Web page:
Wurstfest, this city’s version of Oktoberfest, is an annual “salute to sausage” that Sunday completed its 44th annual rendition. Each year, 100,000-plus visitors pump millions of dollars into the local economy and hundreds of thousands more to the 40-plus service clubs and charitable organizations for which the event is an important fund-raiser.
“He’s enjoyed this so much, his hat almost got stuck on his head,” JoAnn Bedford exclaimed, laughing.
Bedford said his job as “big grandpa,” or “fun master,” of Wurstfest and its representative to the world was a unique opportunity to meet people — and still learn about Wurstfest, New Braunfels and its traditions.
2004 Grosse Opa Don Bedford, left, and Wurstfest President Doug Miller.
"I’ve just got a new sense of the joy people have and the good time it is,” Bedford said. “I just happen to believe the Ixird wants us to have fun. The beautiful thing is all the good it does for all those organizations — and all the fun it is.”
Sunday, Bedford said, was special when Wurstfest President Doug Miller declared the day “Patrick Flores
See WURSTFEST, Page 3A
Benjamin Limoges, left, tries out a frozen drink while his mother, Jessica, finishes off a sausage on a stick, and friend Amanda Lamkin munches on roasted corn and Linda Lamkin enjoys a wurst taco. The group traveled from Cedar Park to enjoy the final weekend of Wurstfest.
ington said she liked what she heard from trustees.
“I think there will be students this does help. I like the idea of a deterrent, but my only concern is that it would not be effective without a punishment,” she said.
Reimer told trustees he would support a random drug testing program,
See NBISD, Page 2A
Cuellar: I will not overlook New Braunfels
By Ron Maloney
Henry Cuellar never had any intention of slowing down once elected to represent the 28th U.S. Congressional District, which includes parts of New Braunfels.
“The election’s over, now let me know what I can do,” Cuellar, D-Laredo, said in an interview Monday. “I want to hit the ground running.”
District 28 stretches from Cuellar’s hometown along the Interstate 35 corridor through San Antonio up to San Marcos.
Cuellar carried the district over Seguin Republican Jim I lopson by about 37,000 votes — a landslide compared to his 58-vote primary win over incumbent Giro Rodriguez. He also carried Comal County— winning in precincts that elected a Republican county commissioner.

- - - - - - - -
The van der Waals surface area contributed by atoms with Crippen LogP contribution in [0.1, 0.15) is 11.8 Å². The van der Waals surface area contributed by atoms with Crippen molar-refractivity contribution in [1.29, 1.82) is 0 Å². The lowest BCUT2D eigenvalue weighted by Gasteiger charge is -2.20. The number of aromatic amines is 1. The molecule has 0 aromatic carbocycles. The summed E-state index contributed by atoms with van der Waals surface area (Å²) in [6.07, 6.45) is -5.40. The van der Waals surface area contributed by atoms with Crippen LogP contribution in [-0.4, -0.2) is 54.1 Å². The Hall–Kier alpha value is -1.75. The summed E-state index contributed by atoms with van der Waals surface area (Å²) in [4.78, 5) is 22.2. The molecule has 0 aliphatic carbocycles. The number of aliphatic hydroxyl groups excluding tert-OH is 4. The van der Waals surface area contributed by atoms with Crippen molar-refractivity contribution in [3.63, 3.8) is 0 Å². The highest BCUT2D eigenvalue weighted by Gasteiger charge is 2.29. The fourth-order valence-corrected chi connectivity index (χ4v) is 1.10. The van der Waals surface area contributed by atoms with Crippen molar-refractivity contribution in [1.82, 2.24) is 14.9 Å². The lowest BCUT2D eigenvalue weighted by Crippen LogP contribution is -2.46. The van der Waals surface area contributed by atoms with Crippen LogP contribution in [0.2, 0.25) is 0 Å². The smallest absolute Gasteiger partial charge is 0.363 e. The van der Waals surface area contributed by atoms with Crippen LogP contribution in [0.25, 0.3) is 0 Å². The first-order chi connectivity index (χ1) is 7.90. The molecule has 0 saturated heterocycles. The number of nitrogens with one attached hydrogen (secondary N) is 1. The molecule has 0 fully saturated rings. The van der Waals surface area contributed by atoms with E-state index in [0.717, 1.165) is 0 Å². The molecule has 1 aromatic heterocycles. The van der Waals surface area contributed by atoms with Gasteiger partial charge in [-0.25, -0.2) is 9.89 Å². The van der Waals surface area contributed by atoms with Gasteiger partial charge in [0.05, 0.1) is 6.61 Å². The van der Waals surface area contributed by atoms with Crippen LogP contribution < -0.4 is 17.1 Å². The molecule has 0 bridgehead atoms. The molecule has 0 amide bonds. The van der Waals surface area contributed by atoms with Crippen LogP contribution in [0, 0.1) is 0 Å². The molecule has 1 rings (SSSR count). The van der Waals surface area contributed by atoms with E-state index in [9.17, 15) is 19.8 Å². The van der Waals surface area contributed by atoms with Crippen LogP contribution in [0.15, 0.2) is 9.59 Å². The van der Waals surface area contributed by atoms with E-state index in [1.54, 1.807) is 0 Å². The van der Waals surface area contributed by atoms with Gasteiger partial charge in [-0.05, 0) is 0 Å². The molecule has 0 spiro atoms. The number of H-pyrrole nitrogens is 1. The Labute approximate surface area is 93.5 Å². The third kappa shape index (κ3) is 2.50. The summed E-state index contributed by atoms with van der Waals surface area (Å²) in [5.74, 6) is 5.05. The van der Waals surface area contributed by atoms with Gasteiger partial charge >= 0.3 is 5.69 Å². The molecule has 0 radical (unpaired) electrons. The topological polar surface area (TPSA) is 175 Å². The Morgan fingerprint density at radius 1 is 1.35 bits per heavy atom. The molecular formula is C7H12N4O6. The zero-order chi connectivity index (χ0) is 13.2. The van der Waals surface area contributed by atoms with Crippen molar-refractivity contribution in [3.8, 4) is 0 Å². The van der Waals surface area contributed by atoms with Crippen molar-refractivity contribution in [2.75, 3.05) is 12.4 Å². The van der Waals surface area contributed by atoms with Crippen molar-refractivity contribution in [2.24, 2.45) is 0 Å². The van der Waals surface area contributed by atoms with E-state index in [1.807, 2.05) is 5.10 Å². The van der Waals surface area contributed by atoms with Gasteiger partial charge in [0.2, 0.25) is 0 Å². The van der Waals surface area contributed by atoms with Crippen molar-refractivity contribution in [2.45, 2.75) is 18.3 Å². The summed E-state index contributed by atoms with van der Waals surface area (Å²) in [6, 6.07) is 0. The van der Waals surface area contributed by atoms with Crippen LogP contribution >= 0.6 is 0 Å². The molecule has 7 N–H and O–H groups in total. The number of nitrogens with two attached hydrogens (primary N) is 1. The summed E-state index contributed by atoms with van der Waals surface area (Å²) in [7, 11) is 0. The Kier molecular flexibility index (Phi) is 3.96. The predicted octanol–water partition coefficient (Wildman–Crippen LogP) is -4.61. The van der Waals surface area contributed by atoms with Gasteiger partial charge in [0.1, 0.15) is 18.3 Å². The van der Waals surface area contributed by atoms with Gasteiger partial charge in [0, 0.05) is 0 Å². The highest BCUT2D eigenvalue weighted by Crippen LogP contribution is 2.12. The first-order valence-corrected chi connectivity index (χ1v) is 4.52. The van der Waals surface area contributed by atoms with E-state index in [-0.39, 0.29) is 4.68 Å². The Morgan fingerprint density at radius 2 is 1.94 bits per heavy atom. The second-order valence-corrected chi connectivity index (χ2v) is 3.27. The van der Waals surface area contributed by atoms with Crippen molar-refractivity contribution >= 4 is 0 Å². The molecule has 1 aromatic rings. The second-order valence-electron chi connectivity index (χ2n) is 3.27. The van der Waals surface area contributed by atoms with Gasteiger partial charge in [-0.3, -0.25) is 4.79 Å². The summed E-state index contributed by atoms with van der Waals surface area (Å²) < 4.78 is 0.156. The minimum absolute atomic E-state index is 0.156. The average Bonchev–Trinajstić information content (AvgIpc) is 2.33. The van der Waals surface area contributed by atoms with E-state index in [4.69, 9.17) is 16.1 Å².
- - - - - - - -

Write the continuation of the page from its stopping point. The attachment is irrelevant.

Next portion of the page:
Cuellar attributed the local showing to work by County Democrat Chairman Larry I lotion and supporter Ramon Chapa Jr.
“Ramon was very instrumental in getting the word out, talking to folks and setting up phone banks,” Cuellar said. “Larry Horton and others worked very hard, and we won this county well.” lf five voting precincts in New Braunfels seems like a
See CUELLAR, Page 2A
Congressman Henry Cuellar
Utility line ruptures, shooting water above rooftops
Weekly tour of faith
Our popular i churches i
series on emirates in Comal County focuses on the Unitarian Universalists, ccariait with a locator map and photo,
By Ron Maloney
A water line in front of Commissioners’ Court ruptured Sunday, sending a geyser of water into the air — and showering gravel on vehicles parked nearby.
County purchaser Ed Krai saw the gusher as he and his wife, Nancy, returned home from Austin at around 5 p.m.
“It was quite something to see,” Krai said. “It squirted above the flagpoles and over to the wall.”
County Buildings Superintendent Anthony Saenz said he went down to see if he could help when he was told about it.
“I got a call from one of my workers telling me there was a water break,” Saenz said. “I assumed it was a sprinkler head kicked off by a skateboarder or some
thing like that.”
When Saenz arrived, he saw New Braunfels police had cordoned off the area, and New Braunfels Utilities workers were trying to shut down the water, which was gushing well above the roof of the building.
"It was a six-inch line about six feet underground that serves the fire sprinkler system in the Commissioners’ Court Building," Saenz said.
NBU got the water shut off at around 7:30 p.m., and a county road department crew was sent to repair the problem Monday he said.
“It’s fixed,’’ Saenz said. “ IWO spaces in the parking lot were damaged.”
Saenz said he wasn’t sure what had caused the break.
“When they dug it out, they found two holes in the pipe,” he said.
A water line ruptured Sunday afternoon in front of Commissioner's Court, sending a geyser of water into the air — higher than the nearby flagpole.
Photo courtesy Karen Cor*